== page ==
For decades, astronomers have known that some galaxies are living in dense associations known as “galaxy clusters”, and that many of their properties, e.g. their morphology, colour, and gas content, differ from those of galaxies living in more isolated parts of the Universe (like our Milky Way). However, understanding the physical origin of these differences has so far proved elusive, constituting a major gap in our understanding of galaxy formation.
My proposed research will deliver ground-breaking new insight into this long-standing problem, based on detailed analyses of a tailor-made set of hydrodynamical cosmological simulations - the “Hydrangea” suite - that has been completed under my leadership during the last two years. Specifically, I will investigate 1.) the transformation of spiral discs into elliptical galaxies; 2.) the processes by which gas is accreted in the far outskirts of clusters; 3.) the stripping of gas from galaxies and the resulting quenching of star formation after infall into the cluster. Furthermore, I will use the insight gained in addressing these questions to improve simulation codes beyond the current state of the art, in preparation for even more accurate future simulations.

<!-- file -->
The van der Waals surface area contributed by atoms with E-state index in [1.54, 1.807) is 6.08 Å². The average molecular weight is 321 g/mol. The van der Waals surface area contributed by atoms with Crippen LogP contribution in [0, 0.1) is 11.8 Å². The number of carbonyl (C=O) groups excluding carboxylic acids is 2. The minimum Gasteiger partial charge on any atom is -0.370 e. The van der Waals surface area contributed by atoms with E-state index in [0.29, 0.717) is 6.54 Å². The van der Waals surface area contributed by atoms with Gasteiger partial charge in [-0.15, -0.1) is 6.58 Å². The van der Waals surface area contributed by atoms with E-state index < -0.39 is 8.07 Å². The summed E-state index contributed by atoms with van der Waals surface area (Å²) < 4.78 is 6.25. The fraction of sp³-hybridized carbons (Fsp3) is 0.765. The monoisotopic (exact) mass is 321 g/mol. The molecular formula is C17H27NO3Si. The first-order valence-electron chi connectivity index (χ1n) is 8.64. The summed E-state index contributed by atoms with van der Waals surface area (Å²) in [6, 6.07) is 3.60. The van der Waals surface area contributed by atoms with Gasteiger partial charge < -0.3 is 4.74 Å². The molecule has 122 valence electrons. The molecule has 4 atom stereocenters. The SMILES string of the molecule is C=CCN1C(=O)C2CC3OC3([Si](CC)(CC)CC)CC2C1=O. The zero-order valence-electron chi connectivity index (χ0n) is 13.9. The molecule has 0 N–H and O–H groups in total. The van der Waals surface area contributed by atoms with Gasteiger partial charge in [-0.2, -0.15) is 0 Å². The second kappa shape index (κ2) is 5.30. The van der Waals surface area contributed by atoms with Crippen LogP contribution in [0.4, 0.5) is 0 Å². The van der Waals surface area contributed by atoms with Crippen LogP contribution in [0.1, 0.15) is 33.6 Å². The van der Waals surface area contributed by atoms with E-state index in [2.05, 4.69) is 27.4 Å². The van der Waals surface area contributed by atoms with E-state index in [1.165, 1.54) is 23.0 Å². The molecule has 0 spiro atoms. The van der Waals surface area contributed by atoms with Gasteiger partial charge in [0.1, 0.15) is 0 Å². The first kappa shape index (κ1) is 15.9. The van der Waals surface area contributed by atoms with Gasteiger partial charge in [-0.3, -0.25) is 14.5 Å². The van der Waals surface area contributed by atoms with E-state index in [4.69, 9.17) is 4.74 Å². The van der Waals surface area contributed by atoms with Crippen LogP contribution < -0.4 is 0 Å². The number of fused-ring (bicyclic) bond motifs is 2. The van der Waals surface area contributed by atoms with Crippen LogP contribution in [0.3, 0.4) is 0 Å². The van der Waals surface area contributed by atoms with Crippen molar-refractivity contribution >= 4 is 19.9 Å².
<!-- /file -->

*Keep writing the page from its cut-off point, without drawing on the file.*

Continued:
This research has become possible only now, as a result of successful efforts to improve and calibrate simulation codes so that they produce realistic galaxies, computers becoming powerful enough for large simulations like Hydrangea, and the availability of multi-epoch, multi-wavelength observational data sets to test the validity of the simulations in detail. The combination of my experience in simulation analysis and the world-leading expertise at my host, Leiden Observatory, in the development of simulation models and observations of the real Universe, provide the ideal setting to make this project a success and equip me with the skills required to lead independent academic research.